You likely have a seemingly unending stream of credit card offers arriving in your mailbox each week. Each of these credit card invitations can be very different, so you will need to carefully review each offer before you choose the best one for you. There are four major factors that you will need to consider:
The annual percentage rate that is associated with the card can make a big difference when deciding on a new credit card. Most cards compound interest monthly, so you would divide the APR by 12 to get the actual cost of borrowing. This is what your purchases would cost you each month if you do not pay the balance in full.
Knowing the advertised APR on its own is not enough however. The introductory rate is not usually permanent, so it’s important to read and understand the card’s terms to answer these questions:
- Is the APR a limited-time offer?
- Is there a minimum purchase requirement that needs to be met to activate or keep this rate?
- Is the rate only for purchases? What about balance transfers and cash advances?
- Is the rate subject to approval? Would your actual rate vary somewhat from what is being offered after they review your credit?
Considering the interest rate variations could bring surprising results. After you look over a card’s terms in more detail, the offer may not look so good as it initially did.
Cards with annual fees didn’t used to be the rule but rather an exception. More and more cards that didn’t previously have annual fees may have them soon, and other fees are beginning to emerge as well. This new trend makes accounts without feed even more attractive, but it’s likely that these cards will only be offered to the most qualified borrowers.
Make sure that you understand how fees are imposes as well as when. Is it at the beginning of the year, or will it be added on at the end of 12 months? Is there some way to waive the fee, perhaps with a minimum charge amount or a certain number of transactions? If a fee doesn’t keep you away from a card, you can call the card’s customer service number to ask about having it waived for the first year. They may want your business badly enough that they will give you a pass.
A card’s worth used to be measured by how many rewards an active user could rack up, but the days of getting free flights to Hawaii and fancy hotel stays after a year’s worth of business expenses could be over. Because of economic difficulties and new regulations, users’ rewards are losing value quickly, and it is becoming harder for users to redeem for rewards they really want.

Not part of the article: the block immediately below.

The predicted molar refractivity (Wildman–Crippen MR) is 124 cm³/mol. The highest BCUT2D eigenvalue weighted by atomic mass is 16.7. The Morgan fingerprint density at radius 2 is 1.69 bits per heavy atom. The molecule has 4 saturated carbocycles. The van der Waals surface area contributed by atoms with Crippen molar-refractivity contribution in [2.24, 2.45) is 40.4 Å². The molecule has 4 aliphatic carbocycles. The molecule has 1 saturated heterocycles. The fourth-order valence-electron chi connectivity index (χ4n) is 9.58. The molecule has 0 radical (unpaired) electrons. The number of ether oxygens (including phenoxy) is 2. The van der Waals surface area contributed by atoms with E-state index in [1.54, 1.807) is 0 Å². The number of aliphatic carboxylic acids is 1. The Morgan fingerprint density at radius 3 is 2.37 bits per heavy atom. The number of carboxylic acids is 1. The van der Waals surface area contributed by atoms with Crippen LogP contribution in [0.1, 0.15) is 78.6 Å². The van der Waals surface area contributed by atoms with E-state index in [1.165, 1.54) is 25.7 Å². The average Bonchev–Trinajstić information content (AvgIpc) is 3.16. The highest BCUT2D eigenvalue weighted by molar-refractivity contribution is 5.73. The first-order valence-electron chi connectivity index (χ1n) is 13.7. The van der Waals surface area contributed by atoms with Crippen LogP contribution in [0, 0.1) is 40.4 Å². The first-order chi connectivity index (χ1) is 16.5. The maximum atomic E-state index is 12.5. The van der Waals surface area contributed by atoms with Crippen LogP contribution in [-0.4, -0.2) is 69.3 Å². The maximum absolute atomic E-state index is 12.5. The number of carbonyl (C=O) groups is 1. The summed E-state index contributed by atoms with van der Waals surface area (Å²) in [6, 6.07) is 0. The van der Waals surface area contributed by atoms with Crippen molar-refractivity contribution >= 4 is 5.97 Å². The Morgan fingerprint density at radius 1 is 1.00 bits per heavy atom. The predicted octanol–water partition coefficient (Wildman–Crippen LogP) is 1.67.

While a card’s reward should be taken into consideration when determining which card to get, it must never be the only factor when deciding on the best card for you. Here are some other points to consider:
- Is the minimum reward requirement difficult to reach or too costly?
- Do points or rewards have an expiration? If so, how long will you have to use your points?
- Does the value of reward points change, and will you be notified beforehand of any changes in the value in time to cash out?
- Are the rewards useful for you? If you don’t travel, for example, airline rewards would be useless.
- Can rewards be transferred? Can you buy extra points if you want to build up your account to make a major redemption?
When used carefully, reward points are a great tool for adding to your discretionary budget. Just be careful that the value of your rewards exceeds what you pay out in interest.
When a card is difficult to use, this significantly lowers the value of that card. Some cards may offer everyone with an account some amazing additional services. Other cards will reward their members with perks that encourage further spending or create loyalty among their members. Before you make a commitment to a great-looking card, however, consider these necessary conveniences: the ability to pay by phone, online, by email, or by mail; 24/7 customer service; free account alerts; international assistance for no extra charge; and lots of ATM locations.
It may not be easy to find the right card. Take your time, read the terms carefully, call and ask questions if something is unclear, and make sure that everything fits with your financial needs and your lifestyle. In addition, if your current card doesn’t offer very many of the most common credit card benefits, it may be time to look for a new card.